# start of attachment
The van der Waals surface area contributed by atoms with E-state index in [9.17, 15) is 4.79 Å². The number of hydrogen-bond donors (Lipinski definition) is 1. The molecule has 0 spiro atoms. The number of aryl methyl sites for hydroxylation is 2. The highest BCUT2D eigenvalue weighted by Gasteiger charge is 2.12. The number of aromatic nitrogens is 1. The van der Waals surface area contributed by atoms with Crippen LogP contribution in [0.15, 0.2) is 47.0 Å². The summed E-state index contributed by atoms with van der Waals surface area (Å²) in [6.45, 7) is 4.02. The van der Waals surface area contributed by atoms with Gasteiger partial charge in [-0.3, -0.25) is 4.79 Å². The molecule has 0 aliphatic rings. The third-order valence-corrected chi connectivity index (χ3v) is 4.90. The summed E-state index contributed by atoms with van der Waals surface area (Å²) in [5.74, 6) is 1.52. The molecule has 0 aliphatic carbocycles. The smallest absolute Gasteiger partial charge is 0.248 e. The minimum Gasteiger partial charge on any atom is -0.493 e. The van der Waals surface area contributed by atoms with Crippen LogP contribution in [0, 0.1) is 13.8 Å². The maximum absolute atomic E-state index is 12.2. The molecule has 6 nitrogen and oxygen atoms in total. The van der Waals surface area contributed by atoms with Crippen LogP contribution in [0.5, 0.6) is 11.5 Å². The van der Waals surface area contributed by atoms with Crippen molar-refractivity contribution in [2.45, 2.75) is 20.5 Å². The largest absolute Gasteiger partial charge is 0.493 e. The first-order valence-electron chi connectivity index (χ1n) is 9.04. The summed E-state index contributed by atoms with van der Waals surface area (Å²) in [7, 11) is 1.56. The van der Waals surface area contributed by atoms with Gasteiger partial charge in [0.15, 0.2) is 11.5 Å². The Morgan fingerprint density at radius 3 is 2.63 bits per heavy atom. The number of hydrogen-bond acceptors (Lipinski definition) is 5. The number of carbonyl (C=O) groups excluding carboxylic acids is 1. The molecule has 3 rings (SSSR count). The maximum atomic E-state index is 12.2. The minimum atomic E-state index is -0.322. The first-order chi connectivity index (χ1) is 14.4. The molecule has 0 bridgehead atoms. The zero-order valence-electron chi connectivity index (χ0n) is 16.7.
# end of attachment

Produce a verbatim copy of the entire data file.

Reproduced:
The van der Waals surface area contributed by atoms with E-state index in [9.17, 15) is 4.79 Å². The number of hydrogen-bond donors (Lipinski definition) is 1. The molecule has 0 spiro atoms. The number of aryl methyl sites for hydroxylation is 2. The highest BCUT2D eigenvalue weighted by Gasteiger charge is 2.12. The number of aromatic nitrogens is 1. The van der Waals surface area contributed by atoms with Crippen LogP contribution in [0.15, 0.2) is 47.0 Å². The summed E-state index contributed by atoms with van der Waals surface area (Å²) in [6.45, 7) is 4.02. The van der Waals surface area contributed by atoms with Gasteiger partial charge in [-0.3, -0.25) is 4.79 Å². The molecule has 0 aliphatic rings. The third-order valence-corrected chi connectivity index (χ3v) is 4.90. The summed E-state index contributed by atoms with van der Waals surface area (Å²) in [5.74, 6) is 1.52. The molecule has 0 aliphatic carbocycles. The smallest absolute Gasteiger partial charge is 0.248 e. The minimum Gasteiger partial charge on any atom is -0.493 e. The van der Waals surface area contributed by atoms with Crippen LogP contribution in [0, 0.1) is 13.8 Å². The maximum absolute atomic E-state index is 12.2. The molecule has 6 nitrogen and oxygen atoms in total. The van der Waals surface area contributed by atoms with Crippen LogP contribution in [0.5, 0.6) is 11.5 Å². The van der Waals surface area contributed by atoms with Crippen molar-refractivity contribution in [2.45, 2.75) is 20.5 Å². The largest absolute Gasteiger partial charge is 0.493 e. The first-order valence-electron chi connectivity index (χ1n) is 9.04. The summed E-state index contributed by atoms with van der Waals surface area (Å²) in [7, 11) is 1.56. The van der Waals surface area contributed by atoms with Gasteiger partial charge in [0.15, 0.2) is 11.5 Å². The Morgan fingerprint density at radius 3 is 2.63 bits per heavy atom. The number of hydrogen-bond acceptors (Lipinski definition) is 5. The number of carbonyl (C=O) groups excluding carboxylic acids is 1. The molecule has 3 rings (SSSR count). The maximum atomic E-state index is 12.2. The minimum atomic E-state index is -0.322. The first-order chi connectivity index (χ1) is 14.4. The molecule has 0 bridgehead atoms. The zero-order valence-electron chi connectivity index (χ0n) is 16.7.